Tuesday 16 September 2014

The State of Religion

I was listening to Radio 5 this morning, as I tend to do if I want to hear the news but don't think I can stand the endless lefty nagging of the Today programme. I mean, honestly. It's like someone has given my old geography teacher a platform from which to berate the nation.

Anyway, Nicky Campbell was in the Outer Shetlands, or the Mull of Oban or somewhere, talking Scottish independence. And they interviewed a Presbyterian minister who was opposed to it. Not Presbyterianism, you understand. Independence. And his reason for voting "no" was this. That the United Kingdom is, by law, a Protestant country, and the Queen is bound to uphold the Protestant religion.

And I have to say, that gave me pause for thought. You know, I take Church of England schools for granted on the grounds that, on average; they're better. Which would obviously be true. If you want to learn, and to progress in life, of course you'll do better if the principles on which the school is based depend on a consistent Creator who has a good plan for you.

And I know that the Queen is Supreme Governor of the Church of England. But it has never occurred to me that actually meant anything. I mean, in practice I'd always assumed that the Royal Family was there to give soap-opera-style entertainment to people who were fed up with the moaning on Eastenders. The thought that one of their duties might be to uphold the Protestant religion against the Catholic or Beaker..... well, I mean, what?

Thing is, now I think about it, there are very few cases I can think of, of State religions being a good idea. The memory of Cardinal Fang and his comfy chair hovers in my mind, the remembrance that the Catholic martyrs of England were condemned for treason, not heresy, and the fact that even Muslims would rather seek asylum in Western Europe than in Saudi Arabia or Iran. Even Buddhism has a bad track record when, as has happened in Sri Lanka, it has lined up with the powerful.  On the whole, they strike me as a bad idea, State religions. Even the Presbyterian minister would object, I reckon, if the Queen and Government,  to uphold the Protestant religion, introduced compulsory snake-handling in RE. Or even PE - very vigorous, some of them snakes.

And yes. On the whole the capacity of the Church of England to cause trouble,  as the State religion of England is limited these days by its ability to accept difference or - to put it another way - not believe in much. But I can't help feeling that's a lucky bug, rather than a feature of the system.

And that's because, regardless of the effects on the State, a tie-up will always have a bad effect on the religion. Jesus never gave instructions on an Erastian accommodation; Muhammed lived in a tribal environment, not a modern state. Anyone using the State's concepts of rule and power will always corrupt a religion.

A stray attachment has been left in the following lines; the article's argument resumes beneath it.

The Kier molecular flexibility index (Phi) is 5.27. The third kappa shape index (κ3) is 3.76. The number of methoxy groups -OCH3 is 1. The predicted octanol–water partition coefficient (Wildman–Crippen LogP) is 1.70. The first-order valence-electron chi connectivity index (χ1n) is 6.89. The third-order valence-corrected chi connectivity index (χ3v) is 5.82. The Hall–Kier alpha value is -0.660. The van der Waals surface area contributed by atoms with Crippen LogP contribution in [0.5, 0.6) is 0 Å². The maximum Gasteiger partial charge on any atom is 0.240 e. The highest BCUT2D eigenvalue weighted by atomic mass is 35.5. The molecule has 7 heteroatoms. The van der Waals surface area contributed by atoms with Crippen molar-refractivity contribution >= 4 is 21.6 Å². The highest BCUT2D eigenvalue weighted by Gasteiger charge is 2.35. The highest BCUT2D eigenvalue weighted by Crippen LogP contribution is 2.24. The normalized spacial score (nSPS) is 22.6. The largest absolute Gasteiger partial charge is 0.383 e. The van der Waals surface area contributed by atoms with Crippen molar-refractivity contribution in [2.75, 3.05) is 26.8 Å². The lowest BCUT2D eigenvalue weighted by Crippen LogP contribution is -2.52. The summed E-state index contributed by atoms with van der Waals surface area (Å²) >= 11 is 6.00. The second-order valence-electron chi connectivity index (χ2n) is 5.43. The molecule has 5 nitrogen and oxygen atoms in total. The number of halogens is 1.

So my suggestion is this. Whatever comes out of the shambles that is the Scottish independence referendum, let's not bind anyone's hands to uphold any religion. Let's make it a requirement instead for the State to be challenged by religion. Let politicians be forced to  hear Anglicans demand that they're rational and reasonable; Muslims expect them to recognise that they're only human; Jews demand they care for the oppressed and the foreigner; Catholics expect them to respect life; Quakers tell them to care for peace and equality; Methodists require that they care for the poor;  Hindus expect them to respect diversity; pagans tell them to plant more trees and care for the Earth; atheists insist that the people they rule (and are supposed to serve), and the ones they send to fight wars, only have one life: so the Government better not screw those lives up.

I'd just like it if the Prime Minister - in person, not some stooge like Nick Clegg - got it in the neck from the above group, every week. We can still have Faith schools - they work, after all - but every week the PM can be reminded that politicians are only servants, not masters. Only human beings, not Powers beyond question. And the Royal Family can get on with entertaining us, like they're supposed to.


  1. I've always been of the opinion that "Established Church" is a contradiction in terms, because a church by definition is subversive and challenges the establishment.

  2. I actually believe that Prince Charles when he said that he'd be the 'Defender of all Faiths' has a good angle on it. But pity the Atheists who will really be out on a limb when he gets in the seat. I can see the Tower being used for it's proper purpose after a gap of a good few years.

    And the London Marathon would have a built in audience of cheerless public (atheists) for a change.


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